Director Tim Burton ("Batman") reinvents one of the most acclaimed and beloved works of science fiction, Pierre Boulle's classic novel "Planet of the Apes." Burton's "Planet of the Apes" begins with the famed original's premise -- a pilot finds himself in a world turned upside down after landing on a strange planet. (1)
Subscribe to my blog via email HERE and share with your friends.
Hello, Movie Buffs!
The original Planet of the Apes came out in 1968 and it is one cinema’s greatest sci-fi classics. It’s relevant, especially for the late sixties as it raises concern for issues like race relations, animal rights, the fear of nuclear war, and the relationship between religion and science. It’s never easy to remake a classic with big shoes to fill because the stakes will be even higher. The biggest risk is that the remake will be unfavorably compared to the original. Therefore it was a brave move for director Tim Burton to try and remake such a classic film. While Tim Burton has made some pretty classic films in the past, Beetlejuice (1988), Edward Scissorhands (1990), and Sleepy Hollow (19999), when I first saw that Burton was the director for Planet of the Apes (2001) I could scarcely believe it and it’s not in a good way. Clearly, he should have stayed away from the Planet of the Apes (POTA) series entirely.
Despite being a rehash of the original, the story flows pretty well and things seem to make sense overall. Burton’s rendition of POTA is similar to Franklin Schaffner’s ’68 version, an astronaut from Earth travels to a planet ruled by intelligent apes and where humans are a despised, exploited, and inferior species. There is an important difference between the two films. Here both the humans and apes poses the power of speech and intellect, and it is through the apes increased physical strength that enables for them to dominate over the humans. Whereas the success of Schaffner’s film lies with the intelligent ape’s dominance over the humans who lack powers of speech and live similar to how to treat apes today. The original POTA was advertised with the slogan “Somewhere in the Universe, there must be something better than man”, which the apes are better than a man in some respects. For instance, their law that “Ape shall not kill Ape is more strictly observed than even our own Bible commandment, “Thou shalt not kill.”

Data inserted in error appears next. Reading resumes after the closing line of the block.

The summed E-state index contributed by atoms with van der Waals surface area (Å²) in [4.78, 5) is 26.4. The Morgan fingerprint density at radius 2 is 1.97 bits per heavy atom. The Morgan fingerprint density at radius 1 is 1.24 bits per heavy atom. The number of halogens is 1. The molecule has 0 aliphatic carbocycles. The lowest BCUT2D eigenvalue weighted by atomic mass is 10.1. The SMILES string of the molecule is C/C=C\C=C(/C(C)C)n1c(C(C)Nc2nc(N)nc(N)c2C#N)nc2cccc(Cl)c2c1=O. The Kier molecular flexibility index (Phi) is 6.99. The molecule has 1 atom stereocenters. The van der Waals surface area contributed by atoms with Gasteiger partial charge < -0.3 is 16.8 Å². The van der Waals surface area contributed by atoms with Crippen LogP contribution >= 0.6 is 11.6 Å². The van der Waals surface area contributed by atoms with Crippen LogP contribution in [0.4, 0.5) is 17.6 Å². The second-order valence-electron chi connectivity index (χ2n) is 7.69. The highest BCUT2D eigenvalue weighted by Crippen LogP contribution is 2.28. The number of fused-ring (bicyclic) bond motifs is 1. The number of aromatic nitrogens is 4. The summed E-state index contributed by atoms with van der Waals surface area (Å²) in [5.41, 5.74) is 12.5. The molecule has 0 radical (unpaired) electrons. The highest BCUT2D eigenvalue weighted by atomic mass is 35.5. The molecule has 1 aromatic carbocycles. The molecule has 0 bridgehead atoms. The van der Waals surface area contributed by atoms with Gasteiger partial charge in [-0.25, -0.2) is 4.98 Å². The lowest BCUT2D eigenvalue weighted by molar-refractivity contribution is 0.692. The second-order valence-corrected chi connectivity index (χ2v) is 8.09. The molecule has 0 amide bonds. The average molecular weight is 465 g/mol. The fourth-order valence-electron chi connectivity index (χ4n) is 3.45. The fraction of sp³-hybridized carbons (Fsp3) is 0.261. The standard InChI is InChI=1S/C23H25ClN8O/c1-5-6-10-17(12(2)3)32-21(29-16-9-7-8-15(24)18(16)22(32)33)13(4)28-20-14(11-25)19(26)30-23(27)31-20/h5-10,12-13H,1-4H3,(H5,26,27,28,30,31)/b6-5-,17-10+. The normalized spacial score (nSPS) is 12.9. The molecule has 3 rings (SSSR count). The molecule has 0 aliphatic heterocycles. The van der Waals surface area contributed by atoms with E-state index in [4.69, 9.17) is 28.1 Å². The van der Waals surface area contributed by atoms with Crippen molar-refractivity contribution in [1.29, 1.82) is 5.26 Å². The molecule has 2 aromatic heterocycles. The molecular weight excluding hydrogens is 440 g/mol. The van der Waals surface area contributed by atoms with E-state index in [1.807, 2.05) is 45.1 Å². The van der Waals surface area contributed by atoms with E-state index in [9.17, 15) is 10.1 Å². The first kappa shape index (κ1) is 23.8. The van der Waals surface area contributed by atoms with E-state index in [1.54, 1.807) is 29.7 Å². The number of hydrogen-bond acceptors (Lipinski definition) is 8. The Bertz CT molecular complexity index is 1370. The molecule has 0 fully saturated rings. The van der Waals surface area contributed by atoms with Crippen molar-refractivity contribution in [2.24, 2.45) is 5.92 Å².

In contrast, for this film, there is no line that says apes are good and humans are bad. Even Dr. Zaius, who was wicked in the original, is an honorable member of society whose only weakness is his unwillingness to accept opinions outside of his preconceived view. This film’s story is more straightforward in a fight for freedom with the apes being villains and the humans being the heroes. And although the apes can speak they are not as intelligent as the original but rather they are more animalistic and frequently move on all fours. Unfortunately, this allows for this film to suffer because the most attractive part of the original film was that the apes were intellectual, walk upright, and like humans had their own racial cliques. The flamboyant and robust Orangutans were the politicians, the brutish and tough Gorillas were the soldiers, and the lanky and nerdy Chimpanzees were the scientists.
On another note, there were some better aspects of the film. The action was jammed packed and the music score is one of Danny Elfman’s (Corpse Bride; The Nightmare Before Christmas) better scores. The visuals were typical Burton flare and the atmosphere he creates is something to behold. The special effects makeup is more convincing than the original and allows for the actors to show a bit more emotion.
The characters are pretty good, with the ape character being more convincing than the human characters. I am a fan of both Helena Bonham-Carter (Ocean’s 8) and Mark Wahlberg (Daddy’s Home 2) they have nothing on Kim Hunter and Charlton Heston. Both were okay in their respective roles but its clear that these were their lesser roles. Honestly, it was Tim Roth (Pulp Fiction) as the ape General Thade who was the most solid character in the film.
Overall, Planet of the Apes (2001) is an okay remake but it is obvious why a sequel was never made, despite a shocking end. If you’re going to do a remake, especially from a classic like POTA then you have to at least get the story right and then make changes using the characters, settings, and special effects. Although the story did have a nice flow and it was easy to make sense of things as they played out. Clearly, Burton made an effort but I believe that he should stay clear of similar films in the future. It was good to see him return to his true form with his spectacular creation of Big Fish (2003).
"Never send a monkey to do a man's job."
- Captain Leo Davidson
Worth Seeing: 6 of 10 stars
Worth Buying: 6 of 10 stars
I hope you liked this post, subscribe to my blog via email HERE, send in your comments, and watch Planet of the Apes (2001).
Legened of Tarzan (2016)
John Carter (2012)
Jurassic Park (1993)
Jurassic Park 2: The Lost World (1997)
Jurassic Park 3 (2001)
Jurassic World (2015)
Jurassic World: Fallen Kingdom (2018)
King Kong (2005)
King Kong: Skull Island (2017)
Planet of the Apes (1968)
Planet of the Apes 2, Beneath the (1970)
Planet of the Apes 3, Escape from (1971)
Planet of the Apes 4, Conquest of the (1972)
Planet of the Apes 5, Battle for the (1973)
Planet of the Apes 7, Rise of the (2011)
Planet of the Apes 8, Dawn of the (2014)
Planet of the Apes 9, War for (2017)
Post a Comment